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Ecosystem Collaboration in Action: The Inside Look at What to Expect for the Fall Convening in Orange County



Eric Meyer of the San Diego STEM Ecosystem and Emily Dilger of the Bay Area STEM Ecosystem have been helping lead the California delegation planning for the November 14- 16 STEM Learning Ecosystems Community of Practice Convening. 

With the rich and unique backgrounds that they bring to their work, those attending the Fall convening are in for a special treat.  Meyer and Dilger answered questions about some of the programming for the Fall Community of Practice Convening. 

Q: What can attendees expect to see, learn, experience at the Fall convening?

Expect to work closer with other Ecosystems and dig deeper into topics of mutual interest.  Expect to develop closer relationships with your CoP partners around the world. Expect to go away with ideas and the phone numbers of friends you can call.  Expect to share your interest, experience, and expertise.

Q: What will be different about the Orange County STEM Learning Ecosystem Community of Practice?

There is an amazing amount of expertise and experience in the room.  We have planned workshops so that we can all hear from more people, learn more from each other, and develop deeper relationships.

Q: What is the one word that you hope people will use to describe the event?

Awesome. Rich. (That was actually two words. But we’re letting it slide.)



Eric has been involved with informal science education throughout his career, beginning as a wildlife biologist, through work as a Peace Corps Parks and Wildlife Extension Officer in Malawi, to work with children, adults, scientists, and educators at Explora Science Center in Albuquerque, and now as Assistant Director of Education at the Fleet Science Center serving as San Diego STEM Ecosystem Project Lead. He is a LEAD STEM Fellow working to shape the future of STEM leadership and is passionate about lifelong learning, access and equity, and collaboration.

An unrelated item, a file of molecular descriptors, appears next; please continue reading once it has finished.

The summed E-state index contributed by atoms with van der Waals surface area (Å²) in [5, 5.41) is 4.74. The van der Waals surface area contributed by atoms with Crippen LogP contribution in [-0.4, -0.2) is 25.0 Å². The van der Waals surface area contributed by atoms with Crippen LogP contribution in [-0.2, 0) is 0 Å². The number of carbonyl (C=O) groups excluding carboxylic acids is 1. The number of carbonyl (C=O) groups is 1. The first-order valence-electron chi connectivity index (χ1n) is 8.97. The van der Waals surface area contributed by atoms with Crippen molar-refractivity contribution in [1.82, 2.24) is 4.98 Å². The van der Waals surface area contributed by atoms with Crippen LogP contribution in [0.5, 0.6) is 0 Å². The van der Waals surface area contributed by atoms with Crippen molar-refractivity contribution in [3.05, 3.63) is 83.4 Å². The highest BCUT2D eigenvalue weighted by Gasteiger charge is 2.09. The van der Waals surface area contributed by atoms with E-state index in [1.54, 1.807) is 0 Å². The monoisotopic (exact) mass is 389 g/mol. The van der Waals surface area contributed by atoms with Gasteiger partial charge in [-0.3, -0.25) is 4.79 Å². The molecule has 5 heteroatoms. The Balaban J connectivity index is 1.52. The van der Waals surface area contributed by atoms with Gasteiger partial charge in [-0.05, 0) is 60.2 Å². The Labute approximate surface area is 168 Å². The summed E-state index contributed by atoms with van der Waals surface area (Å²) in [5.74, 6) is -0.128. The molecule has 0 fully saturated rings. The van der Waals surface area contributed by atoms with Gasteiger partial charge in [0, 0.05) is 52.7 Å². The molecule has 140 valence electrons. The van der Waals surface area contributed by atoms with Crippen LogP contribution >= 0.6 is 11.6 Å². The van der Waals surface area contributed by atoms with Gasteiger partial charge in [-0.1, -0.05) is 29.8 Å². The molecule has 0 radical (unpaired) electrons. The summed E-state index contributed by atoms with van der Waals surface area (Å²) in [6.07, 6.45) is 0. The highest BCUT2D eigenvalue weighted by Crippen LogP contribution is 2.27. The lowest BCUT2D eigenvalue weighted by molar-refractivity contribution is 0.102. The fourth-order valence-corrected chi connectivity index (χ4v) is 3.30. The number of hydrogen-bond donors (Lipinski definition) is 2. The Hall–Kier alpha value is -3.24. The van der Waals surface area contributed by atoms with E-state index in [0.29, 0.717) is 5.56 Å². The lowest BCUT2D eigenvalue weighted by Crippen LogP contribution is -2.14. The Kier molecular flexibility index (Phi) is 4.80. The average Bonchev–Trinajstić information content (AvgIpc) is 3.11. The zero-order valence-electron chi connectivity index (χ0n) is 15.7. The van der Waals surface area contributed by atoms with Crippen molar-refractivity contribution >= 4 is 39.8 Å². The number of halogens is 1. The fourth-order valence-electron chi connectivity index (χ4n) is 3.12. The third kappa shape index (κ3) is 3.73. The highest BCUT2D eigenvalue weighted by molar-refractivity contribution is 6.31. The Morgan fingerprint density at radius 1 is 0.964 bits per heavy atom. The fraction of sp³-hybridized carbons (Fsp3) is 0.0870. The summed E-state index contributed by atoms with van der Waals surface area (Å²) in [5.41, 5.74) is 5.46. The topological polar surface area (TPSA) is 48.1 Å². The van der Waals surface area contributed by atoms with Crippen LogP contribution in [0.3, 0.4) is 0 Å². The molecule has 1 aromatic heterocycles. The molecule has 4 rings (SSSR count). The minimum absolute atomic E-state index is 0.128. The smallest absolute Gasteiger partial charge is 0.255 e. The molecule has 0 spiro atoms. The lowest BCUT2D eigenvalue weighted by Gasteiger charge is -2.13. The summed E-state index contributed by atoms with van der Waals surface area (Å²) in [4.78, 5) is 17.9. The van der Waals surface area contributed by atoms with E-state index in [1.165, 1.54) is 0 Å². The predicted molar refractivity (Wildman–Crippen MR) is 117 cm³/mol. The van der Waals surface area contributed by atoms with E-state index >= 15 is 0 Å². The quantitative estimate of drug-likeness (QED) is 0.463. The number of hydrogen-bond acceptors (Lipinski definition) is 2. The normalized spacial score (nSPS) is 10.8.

Q: What drew you to STEM?

Free range child let out to explore.  Had to be home in time for dinner.  Grew up curious about crow communication and what the next storm would bring to the shore.

Q: What drew you to ecosystem work?

Natural outgrowth of being a wildlife biologist and an informal science educator.  One way to protect people and the planet is to ensure that people have the tools and support to love and utilize STEM in their lives.

Q: Why is STEM important?

STEM is evidence-based decision making to me;  it is a process for learning; it is a tool by which we improve our lives and the lives of others.



Emily Dilger leads the Bay Area STEM Ecosystem out of the California Academy of Sciences. A neuroscientist by training and an educator by practice, she is passionate about informal science education, especially for underserved communities. Her experience includes managing the public education website BrainFacts.org and coaching scientists to communicate science in creative ways.

Q: What drew you to STEM?

I wasn’t a great student, especially in elementary school – I shed many tears over times tables and spelling tests. What drew me to STEM was my parents’ insistence and persuasion that I was ‘smart enough’ even though I didn’t have straight A’s and their pushing me into opportunities outside of school. I learned from exploring the creatures that inhabit Long Island beaches and playing with other curious natural phenomenon. It wasn’t until I got past all the school-required memorization that I started to think of myself as someone who could enjoy learning.

Q: What drew you to Ecosystem work?

The concept just made sense, and the work was exactly what I wanted to do. I love that I get to connect with so many incredible people in the area who all just want to bolster children’s learning, and help them connect with each other. It has been an incredible experience that I never would have dreamed I’d get to do.

Q: Why is STEM important?

STEM experiences offer a fun way to explore critical thinking, creativity and communication, all key skills our kids will need to succeed in jobs we can’t even imagine will exist.

Q: What is the most moving thing that you’ve seen or experienced with your ecosystem work?

My favorite story is still the one about Edith. I met her during our summer family STEM events. We had recruited Gatepath, a special needs group, to volunteer at the events, and she came with her son. She usually stuck to the “arts and crafts” parts of the STEM events (e.g. decorating the sock puppet after the light-up eyes had been wired). But then, the day we had the Raspberry Pi event, we were short on hands, and asked her to help with the computers.

She begged to not have to, but then eventually buckled down and learned the coding activity – and was totally hooked. Since then, she’s attended a number of educator trainings on coding, brought coding to her special needs kids, and recruited other Spanish speaking families to attend coding events. I love how one random Saturday with her son has led to so many more kids getting to experience STEM!